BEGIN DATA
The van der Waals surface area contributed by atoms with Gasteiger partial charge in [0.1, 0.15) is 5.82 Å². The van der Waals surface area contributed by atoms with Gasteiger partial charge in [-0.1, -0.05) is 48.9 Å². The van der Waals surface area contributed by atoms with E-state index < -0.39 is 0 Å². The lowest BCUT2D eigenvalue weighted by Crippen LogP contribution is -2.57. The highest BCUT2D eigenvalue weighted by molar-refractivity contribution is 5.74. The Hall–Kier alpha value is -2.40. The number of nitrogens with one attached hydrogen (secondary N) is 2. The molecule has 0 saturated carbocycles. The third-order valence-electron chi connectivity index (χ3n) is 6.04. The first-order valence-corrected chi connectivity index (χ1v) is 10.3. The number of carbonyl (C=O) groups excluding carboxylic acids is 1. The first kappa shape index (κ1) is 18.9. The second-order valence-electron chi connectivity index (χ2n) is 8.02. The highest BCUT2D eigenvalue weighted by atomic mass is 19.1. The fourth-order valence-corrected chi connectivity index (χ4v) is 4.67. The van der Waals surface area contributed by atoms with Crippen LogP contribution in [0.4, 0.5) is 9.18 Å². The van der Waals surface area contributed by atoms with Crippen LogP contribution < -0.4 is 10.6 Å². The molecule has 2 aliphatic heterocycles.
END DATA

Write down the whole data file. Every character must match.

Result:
The van der Waals surface area contributed by atoms with Gasteiger partial charge in [0.1, 0.15) is 5.82 Å². The van der Waals surface area contributed by atoms with Gasteiger partial charge in [-0.1, -0.05) is 48.9 Å². The van der Waals surface area contributed by atoms with E-state index < -0.39 is 0 Å². The lowest BCUT2D eigenvalue weighted by Crippen LogP contribution is -2.57. The highest BCUT2D eigenvalue weighted by molar-refractivity contribution is 5.74. The Hall–Kier alpha value is -2.40. The number of nitrogens with one attached hydrogen (secondary N) is 2. The molecule has 0 saturated carbocycles. The third-order valence-electron chi connectivity index (χ3n) is 6.04. The first-order valence-corrected chi connectivity index (χ1v) is 10.3. The number of carbonyl (C=O) groups excluding carboxylic acids is 1. The first kappa shape index (κ1) is 18.9. The second-order valence-electron chi connectivity index (χ2n) is 8.02. The highest BCUT2D eigenvalue weighted by atomic mass is 19.1. The fourth-order valence-corrected chi connectivity index (χ4v) is 4.67. The van der Waals surface area contributed by atoms with Crippen LogP contribution in [0.4, 0.5) is 9.18 Å². The van der Waals surface area contributed by atoms with Crippen LogP contribution < -0.4 is 10.6 Å². The molecule has 2 aliphatic heterocycles.